Speaking through the latest polls electors have put Tony Abbott on notice: "Smarten-up your act son, or you're out of the house in two year's time."
That's the message from our qualitative polling (a sample of 1,324 with developed opinions about politics). Their support is back to levels last seen in September 2010. That gives Abbott an equivocal lead. The latest Newspoll and Nielsen are even worse for him, predicting a respectable win for Labor.
What's gone wrong? Abbott won the last election in a landslide. The opposition ought to be demoralised and introspective, and, after a bit more than a 100 days in power, the government should be consolidating its agenda and its honeymoon.
The first problem is the nature of the win. Abbott is one of the most polarising and least-liked political leaders in Australian history (the abuse from focus group participants is often vile). But at the last election he faced-off against Kevin Rudd, who was even more disliked and polarising.
On election day our respondents gave Abbott a net 2% approval (46 to 44). They gave Kevin Rudd a net minus 44% (21 to 66).
Take Kevin Rudd out of the picture, and normal transmission is resumed. Abbott is now running on a net minus 12% (41 to 53), while Bill Shorten, also in negative territory, is doing better at minus 2% (34 to 36).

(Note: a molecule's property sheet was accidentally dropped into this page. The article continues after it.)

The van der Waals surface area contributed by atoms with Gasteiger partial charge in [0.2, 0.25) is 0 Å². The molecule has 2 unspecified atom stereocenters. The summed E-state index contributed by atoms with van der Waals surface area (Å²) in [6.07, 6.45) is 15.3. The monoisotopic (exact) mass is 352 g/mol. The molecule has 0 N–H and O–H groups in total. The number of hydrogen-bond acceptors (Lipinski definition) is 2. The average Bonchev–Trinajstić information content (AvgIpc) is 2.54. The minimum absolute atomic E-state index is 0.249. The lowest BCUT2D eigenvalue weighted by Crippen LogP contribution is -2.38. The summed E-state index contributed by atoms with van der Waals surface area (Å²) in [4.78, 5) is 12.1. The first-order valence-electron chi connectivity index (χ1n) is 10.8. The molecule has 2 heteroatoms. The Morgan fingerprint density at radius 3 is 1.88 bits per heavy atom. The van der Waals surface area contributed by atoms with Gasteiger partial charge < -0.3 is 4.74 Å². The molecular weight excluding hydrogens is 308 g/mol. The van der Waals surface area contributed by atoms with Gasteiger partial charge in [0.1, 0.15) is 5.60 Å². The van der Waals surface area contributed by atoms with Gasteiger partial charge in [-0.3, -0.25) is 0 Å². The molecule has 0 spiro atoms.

Now he's PM, Abbott's taken Rudd's popularity slot, while Shorten is playing a muted rendition of the old Abbott.
Modern politics is more a personality game than ever. Successful pop-up political parties like Pauline Hanson's One Nation, and the Palmer United Party tend to be eponymously branded, and it works.
Some of the same dynamic applies to mainstream political parties. Voters presume the nature of parties changes when the leadership does. Labor isn't Labor anymore, it's Shorten Labor, whatever that might be.
Look closely at Shorten's figures and you see they almost cut evenly three ways – a third approve of him, a third disapprove, and a third are neutral. This isn't a strong position and indicates he has made a weak impression. It could also change radically as the middle third will decide one way or the other before the next election.
The second problem is the electorate's expectation of performance. The GFC pinched our national psyche, making us nervous, and impatient.
Many Australians are undergoing relative suffering and they want someone to fix it, now. While their own position is not necessarily precarious they want it to be better, and as the baby boomer cohort comes in sight of potential retirement, timelines are tightening.
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